February 23, 2021
Jason Berkland, associate vice president of risk management at Nationwide, discusses how farmers and grain handlers can remain safe if they must enter a grain bin.
The interior of a grain bin is one of the most hazardous places on the farm. That’s why you should never enter a grain bin, says Jason Berkland, associate vice president of risk management with Nationwide. If you do have to enter, be sure to take a few safety precautions.
“Farmers and grain handlers should always remember there are many hazards they can encounter inside a grain bin, including engulfment from flowing grain, atmospheric conditions, and mechanical and electrical hazards,” says Berkland. “There are also hazards from the equipment found inside the bin. No one should enter a bin without thinking through the risks or following safety protocol. That requires wearing the proper protective equipment, such as a safety harness, turning off and locking out all augers or equipment before entering and having a spotter or attendant ready to help.”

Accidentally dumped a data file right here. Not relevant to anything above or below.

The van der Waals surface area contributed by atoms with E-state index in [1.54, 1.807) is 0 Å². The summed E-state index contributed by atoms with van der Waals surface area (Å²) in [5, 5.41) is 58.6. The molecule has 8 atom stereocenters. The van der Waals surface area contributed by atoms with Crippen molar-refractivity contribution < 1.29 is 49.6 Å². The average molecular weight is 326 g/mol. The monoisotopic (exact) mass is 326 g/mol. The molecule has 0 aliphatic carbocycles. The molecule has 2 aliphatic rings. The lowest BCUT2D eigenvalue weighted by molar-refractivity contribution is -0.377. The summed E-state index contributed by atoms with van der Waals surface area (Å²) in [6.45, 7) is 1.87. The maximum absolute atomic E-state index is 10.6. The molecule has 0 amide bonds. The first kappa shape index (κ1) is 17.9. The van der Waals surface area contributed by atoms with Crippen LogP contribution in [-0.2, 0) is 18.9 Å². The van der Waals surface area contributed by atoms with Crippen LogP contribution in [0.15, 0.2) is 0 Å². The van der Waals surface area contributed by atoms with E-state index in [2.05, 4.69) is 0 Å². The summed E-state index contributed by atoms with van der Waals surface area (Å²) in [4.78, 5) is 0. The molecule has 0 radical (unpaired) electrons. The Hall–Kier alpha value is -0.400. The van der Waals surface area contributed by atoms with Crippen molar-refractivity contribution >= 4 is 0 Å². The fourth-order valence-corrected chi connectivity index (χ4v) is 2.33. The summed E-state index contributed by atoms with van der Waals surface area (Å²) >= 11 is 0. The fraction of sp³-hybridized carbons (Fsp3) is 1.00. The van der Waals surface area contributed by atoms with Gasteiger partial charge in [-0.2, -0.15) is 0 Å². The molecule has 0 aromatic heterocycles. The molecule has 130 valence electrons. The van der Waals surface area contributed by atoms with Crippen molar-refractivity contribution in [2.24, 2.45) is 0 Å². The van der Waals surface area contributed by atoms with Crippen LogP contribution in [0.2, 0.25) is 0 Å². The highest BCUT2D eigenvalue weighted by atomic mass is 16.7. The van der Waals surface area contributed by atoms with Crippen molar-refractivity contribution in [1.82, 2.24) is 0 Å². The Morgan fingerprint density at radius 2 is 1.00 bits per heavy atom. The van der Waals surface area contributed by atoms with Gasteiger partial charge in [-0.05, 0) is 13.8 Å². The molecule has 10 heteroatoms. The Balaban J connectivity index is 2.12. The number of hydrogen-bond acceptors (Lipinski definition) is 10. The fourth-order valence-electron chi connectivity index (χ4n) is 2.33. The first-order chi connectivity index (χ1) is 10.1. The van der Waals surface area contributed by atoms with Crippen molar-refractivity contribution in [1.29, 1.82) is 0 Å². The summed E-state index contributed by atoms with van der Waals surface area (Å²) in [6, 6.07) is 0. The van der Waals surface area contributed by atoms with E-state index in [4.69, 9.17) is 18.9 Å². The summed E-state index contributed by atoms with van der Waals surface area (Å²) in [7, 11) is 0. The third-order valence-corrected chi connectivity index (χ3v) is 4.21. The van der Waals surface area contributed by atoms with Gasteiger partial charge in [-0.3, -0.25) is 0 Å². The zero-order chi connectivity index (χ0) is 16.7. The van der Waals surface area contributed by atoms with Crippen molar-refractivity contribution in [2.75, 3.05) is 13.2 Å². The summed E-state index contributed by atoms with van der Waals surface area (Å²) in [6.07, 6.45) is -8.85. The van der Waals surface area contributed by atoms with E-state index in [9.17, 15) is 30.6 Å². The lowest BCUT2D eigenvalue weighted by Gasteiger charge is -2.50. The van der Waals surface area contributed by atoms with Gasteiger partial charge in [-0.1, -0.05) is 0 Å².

Poor air quality is another red flag. If the air in a bin smells like spoiled or moldy grain, there may be grain bridges or vertical grain walls ready to collapse.
A less-obvious hazard is complacency. “Farmers and grain handlers figure that, since nothing bad has happened previously, nothing bad will happen in the future,” says Berkland. “Carefully review all potential risks, have a plan in place and have someone with you every time you enter a grain bin.”
If possible, Berkland encourages farmers and grain handlers to stay out of grain bins altogether. “Zero-entry mentality is the only way to guarantee safety,” he says.
Grain Bin Safety Week, an advocacy program created by Nationwide to raise awareness of the issue, is February 21–27, 2021. To learn more, visit thinkgrainbinsafety.com.